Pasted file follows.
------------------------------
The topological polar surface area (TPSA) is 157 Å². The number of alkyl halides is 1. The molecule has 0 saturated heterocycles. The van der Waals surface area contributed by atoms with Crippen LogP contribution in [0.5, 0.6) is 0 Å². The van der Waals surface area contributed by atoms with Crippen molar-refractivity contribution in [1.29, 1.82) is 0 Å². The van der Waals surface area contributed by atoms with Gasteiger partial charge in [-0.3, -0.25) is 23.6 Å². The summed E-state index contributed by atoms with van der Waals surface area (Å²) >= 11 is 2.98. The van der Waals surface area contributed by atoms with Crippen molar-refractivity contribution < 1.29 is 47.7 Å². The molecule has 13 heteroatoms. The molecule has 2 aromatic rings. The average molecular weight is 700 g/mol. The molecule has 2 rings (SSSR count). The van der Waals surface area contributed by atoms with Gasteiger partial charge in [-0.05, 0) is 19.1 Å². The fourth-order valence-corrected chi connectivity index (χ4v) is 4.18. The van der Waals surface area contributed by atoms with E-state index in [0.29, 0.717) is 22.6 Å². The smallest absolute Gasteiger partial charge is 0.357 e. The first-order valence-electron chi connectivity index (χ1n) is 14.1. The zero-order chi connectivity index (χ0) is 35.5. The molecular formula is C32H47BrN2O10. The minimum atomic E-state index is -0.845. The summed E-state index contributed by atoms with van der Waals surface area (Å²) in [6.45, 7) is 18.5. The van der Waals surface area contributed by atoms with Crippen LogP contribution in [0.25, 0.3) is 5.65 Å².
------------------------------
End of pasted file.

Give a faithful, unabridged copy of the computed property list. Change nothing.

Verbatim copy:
The topological polar surface area (TPSA) is 157 Å². The number of alkyl halides is 1. The molecule has 0 saturated heterocycles. The van der Waals surface area contributed by atoms with Crippen LogP contribution in [0.5, 0.6) is 0 Å². The van der Waals surface area contributed by atoms with Crippen molar-refractivity contribution in [1.29, 1.82) is 0 Å². The van der Waals surface area contributed by atoms with Gasteiger partial charge in [-0.3, -0.25) is 23.6 Å². The summed E-state index contributed by atoms with van der Waals surface area (Å²) >= 11 is 2.98. The van der Waals surface area contributed by atoms with Crippen molar-refractivity contribution < 1.29 is 47.7 Å². The molecule has 13 heteroatoms. The molecule has 2 aromatic rings. The average molecular weight is 700 g/mol. The molecule has 2 rings (SSSR count). The van der Waals surface area contributed by atoms with Gasteiger partial charge in [-0.05, 0) is 19.1 Å². The fourth-order valence-corrected chi connectivity index (χ4v) is 4.18. The van der Waals surface area contributed by atoms with E-state index in [0.29, 0.717) is 22.6 Å². The smallest absolute Gasteiger partial charge is 0.357 e. The first-order valence-electron chi connectivity index (χ1n) is 14.1. The zero-order chi connectivity index (χ0) is 35.5. The molecular formula is C32H47BrN2O10. The minimum atomic E-state index is -0.845. The summed E-state index contributed by atoms with van der Waals surface area (Å²) in [6.45, 7) is 18.5. The van der Waals surface area contributed by atoms with Crippen LogP contribution in [0.25, 0.3) is 5.65 Å².